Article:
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Monday, Aug. 20, 2007

Know that the devil is in the derivative


LOS ANGELES — Although Warren Buffet does have — I reluctantly admit — more money than I do (like maybe $50 or so billion more?), we do share a pair of common traits. The first is that this internationally famous investment banker (known as the "Sage of Omaha") tends to favor cautious, carefully considered kinds of investments. So do I.

But my caution is more like investment laziness: I prefer not to have to worry about what my money is doing when I am trying awfully hard to do a decent job as a professor, a columnist, a husband and a book writer.

Sure, if I had absolutely nothing better to do with my time than to worry about money 24 hours a day, seven days a week, I might be a lot less lazy about how I invest what little I have — and then I might have a lot more to invest, right? Or — with the way the markets have been misbehaving lately — I might just as well wind up with less, a lot less.

The second commonality between Warren and me is that we both abhor newfangled financial investments known generically as derivatives.

And derivatives — or at least some significant fraction of the $100 trillion of them out their in world markets — appear to be at the center of the current world market turbulence.

Derivatives (defined, in short, as contracts whose values are based on the performance of underlying investments) first caught my attention during the Asian Financial Crisis some 10 years ago. Predatory speculative Western funds prowled Asia looking for national currencies and equity markets to attack for profit. They wound up sucking a lot of money out of places like Thailand, South Korea and Indonesia.

The effect on some Asian economies was so devastating that a strong poisonous bias on my part tends to surface with the mere mention of terms like hedge funds and derivatives, which are associated with large Western speculative funds. I openly admit to that bias.

Buffet's antipathetic reservations about them would however appear to derive from his caution, not from concern for others. Buffet knocks them because of worries about their intense opacity (they are by nature deeply secretive investment constructs) and their endless complexity (structured mainly by computer models of dense design).

The sage minces no words. Derivatives, he said a few years ago, are "financial weapons of mass destruction. We view them as time bombs both for the parties that deal with them and the economic system-carrying dangers that, while now latent, are potentially lethal."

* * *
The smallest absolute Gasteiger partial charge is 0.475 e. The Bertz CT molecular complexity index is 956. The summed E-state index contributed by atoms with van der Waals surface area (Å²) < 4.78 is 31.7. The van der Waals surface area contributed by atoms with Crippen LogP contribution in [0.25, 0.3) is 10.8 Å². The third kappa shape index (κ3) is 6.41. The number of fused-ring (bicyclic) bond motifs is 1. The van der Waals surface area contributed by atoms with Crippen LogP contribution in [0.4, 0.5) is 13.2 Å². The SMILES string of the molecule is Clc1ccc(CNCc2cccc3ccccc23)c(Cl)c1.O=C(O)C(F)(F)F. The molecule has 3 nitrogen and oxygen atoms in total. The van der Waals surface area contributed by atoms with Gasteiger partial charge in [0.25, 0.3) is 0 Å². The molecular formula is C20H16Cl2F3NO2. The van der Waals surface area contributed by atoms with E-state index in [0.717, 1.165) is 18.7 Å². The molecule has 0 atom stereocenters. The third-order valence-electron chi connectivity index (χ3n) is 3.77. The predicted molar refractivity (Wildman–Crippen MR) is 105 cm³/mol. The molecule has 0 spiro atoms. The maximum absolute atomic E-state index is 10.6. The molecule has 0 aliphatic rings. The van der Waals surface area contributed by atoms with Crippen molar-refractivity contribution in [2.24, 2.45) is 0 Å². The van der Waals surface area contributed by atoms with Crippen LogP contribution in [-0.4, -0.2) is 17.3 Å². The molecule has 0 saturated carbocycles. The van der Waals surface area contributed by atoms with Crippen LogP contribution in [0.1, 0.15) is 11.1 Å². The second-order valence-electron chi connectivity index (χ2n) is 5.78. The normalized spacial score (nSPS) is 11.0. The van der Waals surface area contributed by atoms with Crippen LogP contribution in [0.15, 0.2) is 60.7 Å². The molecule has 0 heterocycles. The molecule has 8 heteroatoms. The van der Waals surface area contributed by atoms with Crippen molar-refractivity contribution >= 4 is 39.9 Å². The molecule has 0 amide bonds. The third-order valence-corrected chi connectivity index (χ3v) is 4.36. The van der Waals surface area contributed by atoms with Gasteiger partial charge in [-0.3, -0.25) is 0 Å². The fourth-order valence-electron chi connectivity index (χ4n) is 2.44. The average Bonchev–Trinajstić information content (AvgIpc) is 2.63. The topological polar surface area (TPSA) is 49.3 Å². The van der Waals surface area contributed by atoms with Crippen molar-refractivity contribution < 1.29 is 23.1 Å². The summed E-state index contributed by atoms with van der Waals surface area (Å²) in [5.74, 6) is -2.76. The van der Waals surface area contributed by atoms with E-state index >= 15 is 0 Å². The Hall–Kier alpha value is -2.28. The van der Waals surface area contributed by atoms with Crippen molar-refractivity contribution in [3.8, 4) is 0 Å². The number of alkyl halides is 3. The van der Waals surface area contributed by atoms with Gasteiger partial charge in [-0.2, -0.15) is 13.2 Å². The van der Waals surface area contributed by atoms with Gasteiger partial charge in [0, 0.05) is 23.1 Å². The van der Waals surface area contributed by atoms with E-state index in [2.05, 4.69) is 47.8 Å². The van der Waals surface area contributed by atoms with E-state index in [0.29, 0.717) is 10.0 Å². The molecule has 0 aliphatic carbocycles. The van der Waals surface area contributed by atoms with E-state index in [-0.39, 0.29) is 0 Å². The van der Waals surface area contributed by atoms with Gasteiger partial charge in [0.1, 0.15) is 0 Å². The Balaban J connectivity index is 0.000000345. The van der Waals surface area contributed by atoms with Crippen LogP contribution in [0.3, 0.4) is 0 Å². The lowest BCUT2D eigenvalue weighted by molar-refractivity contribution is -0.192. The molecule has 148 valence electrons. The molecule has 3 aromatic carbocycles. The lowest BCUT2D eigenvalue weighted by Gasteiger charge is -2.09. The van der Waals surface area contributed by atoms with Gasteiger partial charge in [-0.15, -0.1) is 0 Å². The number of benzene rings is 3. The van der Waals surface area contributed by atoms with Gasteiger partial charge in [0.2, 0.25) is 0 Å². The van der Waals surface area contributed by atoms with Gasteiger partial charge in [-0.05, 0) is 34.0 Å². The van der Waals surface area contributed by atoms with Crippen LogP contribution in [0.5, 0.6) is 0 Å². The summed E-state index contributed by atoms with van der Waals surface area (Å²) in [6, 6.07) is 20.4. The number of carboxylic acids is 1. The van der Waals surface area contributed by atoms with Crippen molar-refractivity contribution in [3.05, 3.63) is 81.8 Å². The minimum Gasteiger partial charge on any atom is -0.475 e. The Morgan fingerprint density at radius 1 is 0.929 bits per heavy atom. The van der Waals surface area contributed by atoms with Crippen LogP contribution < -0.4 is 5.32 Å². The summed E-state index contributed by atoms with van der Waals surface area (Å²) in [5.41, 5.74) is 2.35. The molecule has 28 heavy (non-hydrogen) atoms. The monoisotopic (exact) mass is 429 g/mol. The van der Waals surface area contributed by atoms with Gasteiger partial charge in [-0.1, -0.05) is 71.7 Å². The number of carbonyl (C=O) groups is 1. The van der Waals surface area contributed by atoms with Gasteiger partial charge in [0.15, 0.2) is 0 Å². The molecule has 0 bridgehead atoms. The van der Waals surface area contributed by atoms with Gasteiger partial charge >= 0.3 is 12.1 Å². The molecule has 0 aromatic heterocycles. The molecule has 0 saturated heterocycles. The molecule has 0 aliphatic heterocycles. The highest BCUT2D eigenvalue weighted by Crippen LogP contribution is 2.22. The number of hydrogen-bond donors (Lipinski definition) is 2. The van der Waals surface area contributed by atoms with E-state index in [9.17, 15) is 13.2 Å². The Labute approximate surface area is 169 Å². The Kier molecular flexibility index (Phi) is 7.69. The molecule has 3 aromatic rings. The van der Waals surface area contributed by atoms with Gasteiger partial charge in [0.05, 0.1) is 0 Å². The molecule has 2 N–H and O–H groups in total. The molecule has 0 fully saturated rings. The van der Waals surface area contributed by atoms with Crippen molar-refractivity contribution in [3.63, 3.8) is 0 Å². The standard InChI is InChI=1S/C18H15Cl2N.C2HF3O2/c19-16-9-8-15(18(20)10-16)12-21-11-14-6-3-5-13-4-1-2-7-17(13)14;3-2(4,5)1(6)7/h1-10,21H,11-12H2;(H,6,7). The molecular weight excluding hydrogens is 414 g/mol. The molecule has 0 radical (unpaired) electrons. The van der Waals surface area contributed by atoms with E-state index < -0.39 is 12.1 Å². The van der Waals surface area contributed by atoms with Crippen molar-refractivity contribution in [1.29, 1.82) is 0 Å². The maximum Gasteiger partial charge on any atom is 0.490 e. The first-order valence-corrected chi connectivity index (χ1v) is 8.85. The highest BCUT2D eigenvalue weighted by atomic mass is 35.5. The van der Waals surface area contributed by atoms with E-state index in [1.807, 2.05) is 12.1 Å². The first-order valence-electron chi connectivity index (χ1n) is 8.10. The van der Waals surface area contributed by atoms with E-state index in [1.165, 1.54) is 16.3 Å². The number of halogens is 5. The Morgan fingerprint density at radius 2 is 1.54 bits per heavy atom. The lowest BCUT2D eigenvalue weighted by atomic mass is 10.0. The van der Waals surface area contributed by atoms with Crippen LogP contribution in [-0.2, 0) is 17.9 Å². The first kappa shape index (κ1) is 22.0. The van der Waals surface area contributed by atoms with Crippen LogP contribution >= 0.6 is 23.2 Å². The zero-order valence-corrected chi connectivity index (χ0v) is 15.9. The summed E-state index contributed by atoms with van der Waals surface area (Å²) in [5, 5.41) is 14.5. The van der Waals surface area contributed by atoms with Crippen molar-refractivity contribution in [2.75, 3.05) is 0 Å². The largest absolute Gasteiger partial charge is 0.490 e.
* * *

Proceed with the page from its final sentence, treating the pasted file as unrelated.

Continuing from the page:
Devised by "madmen," he said, they remind him of "hell" as they are "easy to enter but hard to exit." Because of their endless complexity, they lack transparency, are fiendishly difficult to monitor and regulate, and thus are ideal for conspiracies of "huge-scale fraud."

The current market spasms may calm down over time, and maybe the worst of the jitters really is over. But the time of reckoning for derivatives and hedge funds may not be long away. In recent days many hedge-fund returns have plummeted, for particular reasons that escape the managers.

In general, though, the reasons should be obvious: Investment schemes are overly modeled and the investments themselves are overly leveraged. The computer programs that drive the investment strategies cannot always reflect fast-moving market realities. At the same time, too many investments are backed by too much borrowing.

The result is a major mess. These investments are as nontransparent as a deep swamp — sticky, scary and seemingly bottomless. The easy-in/hard-out metaphor of Buffet seems very apt indeed.

One hates to intone a doomsday dirge for fear of fostering a self-fulfilling prophecy. But in all fairness, some of us have been raising alarms about these potential black holes in the international financial system for a decade now. To some of us, it seemed only a matter of time before a Big Bang occurred.

The initial trigger for the turmoil in the current world market was undoubtedly failure at the lower end of the U.S. mortgage market. But as that shock wave worked its way through the international system, it unmasked weak links elsewhere. No one knows whether the system will unravel entirely, or whether the damage can be contained.

Perish the thought of the one event that would surely lead to derivative and hedge-fund reform occurring — that is, a total world market meltdown.

UCLA adjunct professor Tom Plate is a veteran journalist and author of the new book "Confessions of an American Media Man."

Copyright 2007 Tom Plate


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